costa_allegra.jpgNext month, Italy-based Costa Cruises becomes the first large foreign operator to run cruises catering exclusively for China's domestic tourism market.

The 1,000-passenger Costa Allegra (pictured),will weigh anchor July 3 on the first of a series of 24 five-day cruises from Shanghai to Japan and Korea.

Carnival Corporation, the US owner of Costa Cruises and the world's biggest operator, has high hopes for its Chinese venture. Micky Arison, Carnival Corp's CEO, says:

Asia is a vastly under-served market and although these cruises on the Costa Allegra may be just a small step, if it proves as successful as we anticipate, this region could be the next great growth area for cruising.”

But the company is also entering unchartered waters in trying to sell cruises aimed specifically at Chinese vacationers.

Carnival's fleet of cruise brands includes legendary names like P&O and Cunard, but these brands are virtually unknown in China. Carnival has thus decided to use the Costa Cruises brand because its Italian CEO has extensive Asian experience and Costa's ships are used to catering for cruisers of different nationalities.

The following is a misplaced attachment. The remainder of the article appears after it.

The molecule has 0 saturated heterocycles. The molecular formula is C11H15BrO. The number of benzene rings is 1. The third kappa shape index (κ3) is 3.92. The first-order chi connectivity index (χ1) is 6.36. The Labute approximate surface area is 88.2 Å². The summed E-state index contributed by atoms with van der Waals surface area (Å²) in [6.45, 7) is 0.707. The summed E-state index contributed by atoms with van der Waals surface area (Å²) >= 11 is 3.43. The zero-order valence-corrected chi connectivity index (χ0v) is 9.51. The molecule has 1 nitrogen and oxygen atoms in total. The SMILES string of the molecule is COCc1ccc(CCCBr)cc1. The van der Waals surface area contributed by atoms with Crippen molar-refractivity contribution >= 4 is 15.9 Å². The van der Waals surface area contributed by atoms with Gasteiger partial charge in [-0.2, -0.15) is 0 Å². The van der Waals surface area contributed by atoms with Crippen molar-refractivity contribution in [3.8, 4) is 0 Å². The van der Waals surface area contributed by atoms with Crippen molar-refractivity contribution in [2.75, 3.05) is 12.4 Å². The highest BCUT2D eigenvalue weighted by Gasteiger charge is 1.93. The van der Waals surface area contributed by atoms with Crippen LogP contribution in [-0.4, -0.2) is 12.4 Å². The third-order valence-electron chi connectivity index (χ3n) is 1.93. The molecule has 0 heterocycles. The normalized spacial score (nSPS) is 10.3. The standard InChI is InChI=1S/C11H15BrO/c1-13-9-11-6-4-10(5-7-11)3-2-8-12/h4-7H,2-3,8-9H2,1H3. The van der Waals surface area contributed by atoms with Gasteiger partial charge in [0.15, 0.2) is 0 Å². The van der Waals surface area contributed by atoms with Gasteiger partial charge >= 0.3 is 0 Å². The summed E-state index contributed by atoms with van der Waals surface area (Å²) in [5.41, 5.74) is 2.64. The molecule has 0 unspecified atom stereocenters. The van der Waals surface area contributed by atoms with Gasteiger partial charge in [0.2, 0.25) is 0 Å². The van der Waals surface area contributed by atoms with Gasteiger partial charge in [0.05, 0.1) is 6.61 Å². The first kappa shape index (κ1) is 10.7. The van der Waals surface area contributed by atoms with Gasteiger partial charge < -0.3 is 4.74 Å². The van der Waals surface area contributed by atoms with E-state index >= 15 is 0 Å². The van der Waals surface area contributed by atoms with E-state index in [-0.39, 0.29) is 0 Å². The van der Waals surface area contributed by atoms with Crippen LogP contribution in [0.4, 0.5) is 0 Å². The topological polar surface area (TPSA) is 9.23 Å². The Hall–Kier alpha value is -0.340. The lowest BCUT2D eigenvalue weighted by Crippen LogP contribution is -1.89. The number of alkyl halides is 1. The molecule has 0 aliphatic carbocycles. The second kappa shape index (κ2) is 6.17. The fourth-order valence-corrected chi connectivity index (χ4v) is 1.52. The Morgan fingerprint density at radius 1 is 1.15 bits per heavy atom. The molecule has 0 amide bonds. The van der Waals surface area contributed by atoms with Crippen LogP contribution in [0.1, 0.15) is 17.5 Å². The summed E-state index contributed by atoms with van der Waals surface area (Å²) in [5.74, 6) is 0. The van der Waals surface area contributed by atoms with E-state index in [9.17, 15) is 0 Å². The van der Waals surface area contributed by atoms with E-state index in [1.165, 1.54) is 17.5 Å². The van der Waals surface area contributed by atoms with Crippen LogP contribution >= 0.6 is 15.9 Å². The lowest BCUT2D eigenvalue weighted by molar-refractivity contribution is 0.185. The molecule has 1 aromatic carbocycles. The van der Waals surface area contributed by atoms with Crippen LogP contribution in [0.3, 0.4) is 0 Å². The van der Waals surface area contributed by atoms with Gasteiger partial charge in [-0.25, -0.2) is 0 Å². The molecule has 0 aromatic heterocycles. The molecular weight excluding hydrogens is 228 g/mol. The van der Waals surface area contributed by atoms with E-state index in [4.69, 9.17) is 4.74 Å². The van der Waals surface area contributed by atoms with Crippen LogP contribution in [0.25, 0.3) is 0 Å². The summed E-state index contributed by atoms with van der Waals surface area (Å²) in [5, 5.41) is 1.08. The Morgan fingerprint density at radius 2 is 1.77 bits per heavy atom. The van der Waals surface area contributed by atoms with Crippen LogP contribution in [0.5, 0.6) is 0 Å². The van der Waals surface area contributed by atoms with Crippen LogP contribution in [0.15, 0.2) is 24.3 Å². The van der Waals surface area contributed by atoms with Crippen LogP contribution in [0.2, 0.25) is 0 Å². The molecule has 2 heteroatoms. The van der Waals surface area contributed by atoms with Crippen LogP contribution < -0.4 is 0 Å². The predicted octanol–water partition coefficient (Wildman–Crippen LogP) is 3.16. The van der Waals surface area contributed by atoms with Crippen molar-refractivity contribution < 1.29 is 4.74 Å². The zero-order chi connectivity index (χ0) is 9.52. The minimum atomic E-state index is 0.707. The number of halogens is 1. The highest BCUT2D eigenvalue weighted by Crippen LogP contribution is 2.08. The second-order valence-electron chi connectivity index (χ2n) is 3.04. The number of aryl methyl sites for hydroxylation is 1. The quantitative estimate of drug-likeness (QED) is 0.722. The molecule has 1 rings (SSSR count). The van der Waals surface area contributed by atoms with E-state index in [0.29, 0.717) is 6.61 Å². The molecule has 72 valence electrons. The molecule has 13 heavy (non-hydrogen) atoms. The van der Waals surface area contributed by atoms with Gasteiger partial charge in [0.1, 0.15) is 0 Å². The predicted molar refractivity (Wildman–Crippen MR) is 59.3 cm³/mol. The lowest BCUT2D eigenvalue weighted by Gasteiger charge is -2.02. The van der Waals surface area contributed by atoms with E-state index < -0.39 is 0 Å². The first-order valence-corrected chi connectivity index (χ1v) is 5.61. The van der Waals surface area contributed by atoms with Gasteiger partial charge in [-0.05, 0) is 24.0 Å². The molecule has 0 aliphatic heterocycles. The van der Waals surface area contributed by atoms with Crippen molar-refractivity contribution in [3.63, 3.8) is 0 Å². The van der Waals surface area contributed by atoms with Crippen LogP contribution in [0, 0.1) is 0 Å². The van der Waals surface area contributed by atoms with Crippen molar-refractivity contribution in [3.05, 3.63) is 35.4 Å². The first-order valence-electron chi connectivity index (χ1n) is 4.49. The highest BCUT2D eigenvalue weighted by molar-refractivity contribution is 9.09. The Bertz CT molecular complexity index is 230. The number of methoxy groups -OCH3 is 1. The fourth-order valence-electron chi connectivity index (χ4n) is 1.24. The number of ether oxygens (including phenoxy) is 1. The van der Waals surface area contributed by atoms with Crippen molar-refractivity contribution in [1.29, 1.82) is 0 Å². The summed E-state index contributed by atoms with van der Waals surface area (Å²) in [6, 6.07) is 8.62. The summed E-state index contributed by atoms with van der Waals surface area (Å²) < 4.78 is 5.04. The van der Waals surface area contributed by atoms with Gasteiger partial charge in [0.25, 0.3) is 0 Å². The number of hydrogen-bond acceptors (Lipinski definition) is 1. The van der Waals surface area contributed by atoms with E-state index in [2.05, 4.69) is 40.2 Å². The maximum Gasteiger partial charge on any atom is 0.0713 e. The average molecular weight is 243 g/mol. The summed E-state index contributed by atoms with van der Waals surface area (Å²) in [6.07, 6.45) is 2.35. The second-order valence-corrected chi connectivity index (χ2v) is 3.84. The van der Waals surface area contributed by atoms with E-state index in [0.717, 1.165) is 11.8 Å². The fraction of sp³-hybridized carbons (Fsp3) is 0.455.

On the subject of catering: the Costa Allegra is being refurbished to appeal to the preferences of Chinese vacationers “but with a European flair”. That means features such as a “fusion” (Asian/Italian) restaurant, a sushi/noodles bar, an Italian restaurant and the obligatory shopping area.

Entertainment will be geared toward Asian tastes, as well. Presumably that means lots of karaoke..

Costa's Chinese venture comes at a time of growing interest from the western travel industry in the rising disposable incomes of China's middle classes.

According to Carnival, round 31m Chinese travelled abroad last year and that number is predicted to grow to 50m by 2010.

A report from the World Travel & Tourism Council (WTTC) estimates that China will become the second largest tourism economy after the US by 2015.